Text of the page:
Too often stories like these come up and the victim is forgotten with nary a mention of his/her contributions to the community. Leverett deserves far better than this. He was a remarkable educator: the kind of person you go on to tell your children and your grandchildren about because he was so phenomenal and truly passionate about his work and committed to his students. He loved history, and was an expert on European events, traveling regularly to France, London, and Rome to visit the living histories. He shared DC culture, current national and world events, and anecdotes from his personal and professional life to enrich the classroom dialogue. He was loud and boisterous in class, commanding attention with his shrieks of excitement as he retold histories juiciest tidbits. Just last week, he shared an account of being a guest at a charity event of the French ambassador to the US where he met the ambassador who inquired about his profession. During his formal address to all of the guests, he called upon Dr. Leverett on the spot to answer historical questions about France and US relations (How much did the United States pay for the Louisiana Purchase?!?). Leverett knew the answers and the French ambassador was so impressed, he personally thanked the professor for attending.

This man was all heart. Larger than life… As an educator, Rhett Leverett was an American hero. These few words can not begin to do him justice…

There are many students whom I know are greatly impacted by this tremendous loss. I had a class with him last semester, and this semester I was so impressed and moved by him that I was compelled to take two more: World War II/Fascism/Holocaust and History of Modern France. Next semester I was going to take another. This semester, he was going to take our evening classes to visit the WWII memorial and the Holocaust museum. In no way, could I ever have imagined that I would be memorializing him this semester.

  • … there have been WAY too many pedestrian accidents lately. this place is just nuts w/ all the terrible drivers. my gosh.

    R.I.P. professor

  • JohnB2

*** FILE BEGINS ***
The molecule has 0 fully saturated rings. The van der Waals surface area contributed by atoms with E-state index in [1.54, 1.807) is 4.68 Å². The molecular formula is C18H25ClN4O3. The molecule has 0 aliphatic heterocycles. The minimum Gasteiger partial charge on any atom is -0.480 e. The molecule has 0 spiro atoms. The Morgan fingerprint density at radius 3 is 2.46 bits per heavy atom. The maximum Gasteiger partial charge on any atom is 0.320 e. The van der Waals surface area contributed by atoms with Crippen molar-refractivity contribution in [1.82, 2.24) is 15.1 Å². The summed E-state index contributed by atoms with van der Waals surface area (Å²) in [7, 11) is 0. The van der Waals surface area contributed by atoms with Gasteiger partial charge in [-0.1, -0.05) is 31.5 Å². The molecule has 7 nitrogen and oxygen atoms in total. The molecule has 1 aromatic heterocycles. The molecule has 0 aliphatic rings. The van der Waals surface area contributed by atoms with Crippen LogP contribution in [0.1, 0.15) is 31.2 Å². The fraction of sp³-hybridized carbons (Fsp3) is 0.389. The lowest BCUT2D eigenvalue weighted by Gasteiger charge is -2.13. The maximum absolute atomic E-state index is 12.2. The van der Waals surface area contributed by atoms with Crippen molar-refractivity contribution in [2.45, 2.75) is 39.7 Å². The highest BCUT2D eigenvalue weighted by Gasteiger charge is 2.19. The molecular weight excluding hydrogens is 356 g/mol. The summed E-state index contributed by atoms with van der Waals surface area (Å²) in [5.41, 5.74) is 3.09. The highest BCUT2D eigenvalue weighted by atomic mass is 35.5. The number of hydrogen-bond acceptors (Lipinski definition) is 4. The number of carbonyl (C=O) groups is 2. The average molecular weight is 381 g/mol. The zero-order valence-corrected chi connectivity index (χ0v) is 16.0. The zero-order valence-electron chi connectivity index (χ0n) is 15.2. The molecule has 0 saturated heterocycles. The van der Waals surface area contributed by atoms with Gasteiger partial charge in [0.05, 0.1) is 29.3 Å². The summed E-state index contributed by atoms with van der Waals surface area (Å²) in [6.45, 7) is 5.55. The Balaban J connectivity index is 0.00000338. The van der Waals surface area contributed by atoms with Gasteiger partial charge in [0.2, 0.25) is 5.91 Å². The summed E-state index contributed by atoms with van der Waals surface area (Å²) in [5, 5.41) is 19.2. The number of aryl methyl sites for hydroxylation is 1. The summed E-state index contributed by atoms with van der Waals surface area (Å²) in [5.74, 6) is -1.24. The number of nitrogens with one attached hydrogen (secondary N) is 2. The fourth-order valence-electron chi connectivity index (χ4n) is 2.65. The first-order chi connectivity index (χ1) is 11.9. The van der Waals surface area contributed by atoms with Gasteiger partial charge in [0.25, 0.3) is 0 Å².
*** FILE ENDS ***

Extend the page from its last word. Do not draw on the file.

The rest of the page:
That sucks. Supposedly the driver had a medical emergency but Mr. Leverett is still gone either way. RIP.

  • novasteve


  • Tabs

    RIP Prof with the sweet face.


  • DCBuff

    Wow, how sad. Now I know who was in the ambulance I saw go by this a.m. on Constitution Ave.

  • Appreciative

    Each morning when you wake up, you really never think that your time on Earth could end that day. Or someone else that you really love.

  • SMDC

    RIP. My prayers are with both families.

  • Tabs

    WAPO comments indicate he was walking his little Highland terrier, Beth, who was unhurt.

  • Sarah

    I remember that same story with the French Ambassador when I had a history class with him as an Undergraduate student.

    He was an amazing Professor.

  • Runaway Train

    Today was a somber day on campus once it was announced. Marymount stands with his family in this really difficult time. Farewell Professor Leverett, may history remember you.

    This quote seemed appropriate given the message and who wrote it – “A teacher affects eternity: he can never tell where his influence stops.” Henry Adams

  • GMo

    This is such a tragedy. Mr. Leverett was an amazing professor. He made Euro History so much fun.

    Mr. Leverett was also a supportive mentor for me during my time at Marymount – he made quite the impression on me. I had been able to keep somewhat in touch in my post-Marymount years, though it had been more than a year since I spoke with him last.

  • SHLady